The Promenade tickets are way up higher and they cost from around $40 to $60 in the first round.
I really recommend you try and get Loge seats for 3 or 4 Night Sessions in a row (Monday till Thursday) since it's very likely that all top players will get to play at least one Night Session in the first two rounds and you'll also have a great view.
You can try a fancy online tool called Seat Viewer where you can click on a selected seat and a video will show you how the view from that seat looks like.
Of course it's also great if you can sit behind the player on one of the side courts that have such seatings.
One of these is court 17 where I watched David Nalbandian battle Bobby Reynolds. This was my view:
Here's how Juan Carlos Ferrero had to move in his first round match against Pablo Andujar:
How To Buy US Open Tennis TicketsThere are a few options on how to get the US Open tennis tickets. If you go the official route through usopen.org, you'll quickly realize that when you want to buy Individual tickets or Mini plans, you can only buy tickets in the upper or lower Promenade. (That's on Arthur Ashe Stadium of course).
You can go through one of the many ticket sellers online but they charge something extra since they need to get some profit.
I got a really got deal with Bob from Arena Tickets (no affiliation, just good experience). (631-547-5423)
One last tip – if you do buy Loge tickets note that even though you buy row A which is the closest to the court, you'll see that row A actually covers two rows.
The first row are the numbers 1-3 and the second row are the numbers 4-6. So if you buy row A with seats 4-6, you'll actually sit in the second row. If you sit in the first row though no one will obstruct your view.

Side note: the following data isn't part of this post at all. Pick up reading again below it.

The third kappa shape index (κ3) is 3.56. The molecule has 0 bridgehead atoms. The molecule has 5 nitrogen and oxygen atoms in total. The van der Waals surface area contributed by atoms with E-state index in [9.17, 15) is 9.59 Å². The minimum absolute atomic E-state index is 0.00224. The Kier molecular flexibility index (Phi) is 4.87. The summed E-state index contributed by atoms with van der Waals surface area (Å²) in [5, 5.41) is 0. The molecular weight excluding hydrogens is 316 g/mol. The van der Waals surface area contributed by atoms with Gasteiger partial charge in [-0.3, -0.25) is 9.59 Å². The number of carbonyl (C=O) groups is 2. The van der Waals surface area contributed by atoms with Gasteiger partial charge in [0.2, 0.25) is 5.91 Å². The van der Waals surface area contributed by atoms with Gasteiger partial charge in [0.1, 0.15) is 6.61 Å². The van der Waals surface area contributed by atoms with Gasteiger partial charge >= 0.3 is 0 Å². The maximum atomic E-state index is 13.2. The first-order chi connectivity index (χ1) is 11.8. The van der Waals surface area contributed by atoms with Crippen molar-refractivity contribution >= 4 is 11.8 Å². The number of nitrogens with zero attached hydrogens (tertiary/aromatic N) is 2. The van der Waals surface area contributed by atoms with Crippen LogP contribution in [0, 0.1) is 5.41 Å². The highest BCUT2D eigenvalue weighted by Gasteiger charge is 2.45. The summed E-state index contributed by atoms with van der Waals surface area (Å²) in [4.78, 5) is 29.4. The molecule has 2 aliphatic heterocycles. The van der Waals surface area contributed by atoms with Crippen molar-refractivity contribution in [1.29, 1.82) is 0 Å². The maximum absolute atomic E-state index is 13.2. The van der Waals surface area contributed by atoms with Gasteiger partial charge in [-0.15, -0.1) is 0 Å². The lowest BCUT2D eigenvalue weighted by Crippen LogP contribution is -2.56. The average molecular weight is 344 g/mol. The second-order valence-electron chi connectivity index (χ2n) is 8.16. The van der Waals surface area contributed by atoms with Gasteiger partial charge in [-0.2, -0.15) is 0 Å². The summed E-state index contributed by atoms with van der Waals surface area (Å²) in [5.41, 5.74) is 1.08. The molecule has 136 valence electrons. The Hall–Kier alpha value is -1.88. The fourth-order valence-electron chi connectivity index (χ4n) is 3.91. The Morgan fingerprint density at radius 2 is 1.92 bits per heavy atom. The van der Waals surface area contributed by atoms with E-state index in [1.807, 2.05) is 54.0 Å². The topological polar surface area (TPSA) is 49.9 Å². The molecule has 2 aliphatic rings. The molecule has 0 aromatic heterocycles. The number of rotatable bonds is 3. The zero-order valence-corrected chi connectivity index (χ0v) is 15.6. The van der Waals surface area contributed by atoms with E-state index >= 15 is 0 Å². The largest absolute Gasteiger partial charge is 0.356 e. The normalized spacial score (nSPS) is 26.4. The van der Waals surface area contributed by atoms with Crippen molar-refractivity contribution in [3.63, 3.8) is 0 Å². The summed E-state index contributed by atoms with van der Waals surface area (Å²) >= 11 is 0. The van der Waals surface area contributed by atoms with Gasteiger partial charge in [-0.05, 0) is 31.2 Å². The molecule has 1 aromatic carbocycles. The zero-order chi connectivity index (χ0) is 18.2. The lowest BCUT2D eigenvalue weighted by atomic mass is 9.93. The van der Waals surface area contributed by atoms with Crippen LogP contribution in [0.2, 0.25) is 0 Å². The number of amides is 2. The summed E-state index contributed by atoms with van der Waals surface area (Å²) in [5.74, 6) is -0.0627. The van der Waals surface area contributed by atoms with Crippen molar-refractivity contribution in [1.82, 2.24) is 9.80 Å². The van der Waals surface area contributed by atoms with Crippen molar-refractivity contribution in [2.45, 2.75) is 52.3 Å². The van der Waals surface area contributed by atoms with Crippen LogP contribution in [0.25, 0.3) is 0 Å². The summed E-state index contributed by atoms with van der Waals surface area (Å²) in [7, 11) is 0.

Getting to the US Open / USTA National Tennis CenterHere's the location of the USTA National Tennis Center:
View Larger Map
(If you plan to use Google Maps to find your way later just search for Arthur Ashe Stadium, New York.)
The fastest way from the city centre is to take the IRT #7 Flushing subway from either Times Square or Grand Central to the Shea Stadium / Willets Point Station. The USTA National Tennis Center is about a three-minute walk down the ramp from the station.
Or take the "E" or "F" trains to Roosevelt Avenue and transfer upstairs to the IRT #7 train (Flushing bound) subway to the Shea Stadium / Willets Point Station.
Top 10 Best Tips On How To Make The Most Of The US Open Tennis Tournament1. You can get into the USTA Tennis Center at 10 AM if you have day session tickets and at 5 PM for night session tickets. If you're coming to the center at 11 AM when the morning matches start or at around 7 PM when the evening matches start you're going to end up in a long queue! Get there earlier or slightly later!
2. You can buy general admission tickets for $60 a piece at the entrance in the first rounds. They still get sold out soon – so plan ahead. It is possible to get second hand tickets around the center but you'll typically pay double the price.
3. Make sure to check next year's information on what you can bring into the center.
4. If you don't have any bags, you can enter a speedy line to enter the National Tennis Center!
5. If there are two higher ranked players battling each other on one of the side courts and you want to watch them, you'll probably need to be there at least 30 minutes before the start of the match. Everything will be jampacked when the match starts and you'll have to wait long time to even get closer to the court let alone to get a seat.
6. You can watch matches on Louis Armstrong for free too but expect loooong queues. So be there early. The estimated waiting time for the second round match between John Isner and Marcos Baghdatis on Loius Armstrong was over 3 hours!
7. Bring your own water /drinks but make sure it's not on glass bottles! Only plastic bottles are allowed!
8. Bring a sweater if you plan to watch night session matches on one of the big center courts. It gets much windier and chilier up there high in the stands compared to watching tennis on side courts.
10. Ask me a question! You'll get your own personal tip if you ask me and post our Q&A on Facebook!